Commentary: How will Facebook mitigate Instagram’s documented harm to teens?

By Christia Spears Brown
Posted 10/20/21

Facebook officials had internal research in March 2020 showing that its Instagram platform — the social media site considered by some to be most used by adolescents — is harmful to teen …

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Commentary: How will Facebook mitigate Instagram’s documented harm to teens?

Posted

Facebook officials had internal research in March 2020 showing that its Instagram platform — the social media site considered by some to be most used by adolescents — is harmful to teen girls’ body image and well-being but swept those findings under the rug to continue conducting business as usual, according to a recent report.

Facebook’s policy of pursuing profits regardless of documented harm has sparked comparisons to Big Tobacco, which knew in the 1950s that its products were carcinogenic but publicly denied it into the 21st century. Those of us who study social media use in teens didn’t need a study about suppressed internal research to know that Instagram can harm teens. Plenty of peer-reviewed research papers show the same thing.

Understanding the impact of social media on teens is important because almost all of them go online daily. A Pew Research Center poll shows that 89% of teens report they are online “almost constantly” or “several times a day.”

Teens may log on to Instagram than any other social media site. It is a ubiquitous part of adolescent life. Yet, studies consistently show that the more often teens use Instagram, the worse their overall well-being, self-esteem, life satisfaction, mood and body image are. One study found that the more college students used Instagram on any given day, the worse their mood and life satisfaction was that day.

Unhealthy comparisons

But Instagram isn’t problematic simply because it is popular. There are two key features of Instagram that seem to make it particularly risky. First, it allows users to follow both celebrities and peers, both of whom can present manipulated, filtered pictures of unrealistic bodies, along with highly curated impressions of perfect lives.

While all social media allows users to be selective in what they show the world, Instagram is notorious for its photo-editing and -filtering capabilities. Plus, that is the platform popular among celebrities, models and influencers. Facebook has been mostly relegated to the uncool soccer moms and grandparents. For teens, this seamless integration of celebrities and retouched versions of real-life peers presents a ripe environment for upward social comparison or to comparing yourself to someone who is “better” in some respect.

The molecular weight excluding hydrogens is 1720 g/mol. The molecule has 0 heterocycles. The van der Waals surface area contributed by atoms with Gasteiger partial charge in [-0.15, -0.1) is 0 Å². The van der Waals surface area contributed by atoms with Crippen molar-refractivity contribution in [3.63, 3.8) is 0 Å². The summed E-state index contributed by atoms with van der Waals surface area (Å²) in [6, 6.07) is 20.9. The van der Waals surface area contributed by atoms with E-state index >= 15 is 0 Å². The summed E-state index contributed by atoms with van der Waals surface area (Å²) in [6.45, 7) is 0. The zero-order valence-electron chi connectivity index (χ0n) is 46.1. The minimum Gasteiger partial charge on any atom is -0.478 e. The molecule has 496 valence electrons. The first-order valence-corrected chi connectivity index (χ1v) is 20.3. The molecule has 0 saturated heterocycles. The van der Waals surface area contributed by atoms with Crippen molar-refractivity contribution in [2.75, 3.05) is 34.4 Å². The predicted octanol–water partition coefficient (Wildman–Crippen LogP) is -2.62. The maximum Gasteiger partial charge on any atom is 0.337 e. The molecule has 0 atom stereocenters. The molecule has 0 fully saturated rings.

Humans often look to others to know how to fit in and judge their own lives. Teens are especially vulnerable to these social comparisons. Just about everyone can remember worrying about fitting in in high school. Instagram exacerbates that worry. It is hard enough to compare yourself to a supermodel who looks fantastic (albeit filtered); it can be even worse when the filtered comparison is Natalie down the hall.

Negatively comparing themselves to others leads people to feel envious of their seemingly better lives and bodies. Recently, researchers even tried to combat this effect by reminding Instagram users that the posts were unrealistic.

It didn’t work. Negative comparisons, which were nearly impossible to stop, still led to envy and lowered self-esteem. Even in studies in which participants knew the photos they were shown on Instagram were retouched and reshaped, adolescent girls still felt worse about their bodies after viewing them. For girls who tend to make a lot of social comparisons, these effects are even worse.

Objectification and body image

Instagram is also risky for teens because its emphasis on pictures of the body leads users to focus on how their bodies look to others. Our research shows that for teen girls — and increasingly teen boys — thinking about their own bodies as the object of a photo increases worrying thoughts about how they look to others, and that leads to feeling shame about their bodies. Just taking a selfie to be posted later makes them feel worse about how they look to others.

Being an object for others to view doesn’t help the “selfie generation” feel empowered and sure of themselves — it can do exactly the opposite. These are not insignificant health concerns because body dissatisfaction during the teen years is a powerful and consistent predictor of later eating disorder symptoms.

Facebook has acknowledged internally what researchers have been documenting for years: Instagram can be harmful to teens. Parents can help by repeatedly talking to their teens about the difference between appearance and reality, by encouraging their teens to interact with peers face-to-face and to use their bodies in active ways instead of focusing on the selfie.

The big question will be how Facebook handles these damaging results. History and the courts have been less than forgiving of the head-in-the-sand approach of Big Tobacco.

Christia Spears Brown is a professor of psychology at the University of Kentucky. She is also a researcher of children and gender and ethnic stereotypes, focusing on the school context, the role of teachers and peers, peer norms and academic outcomes.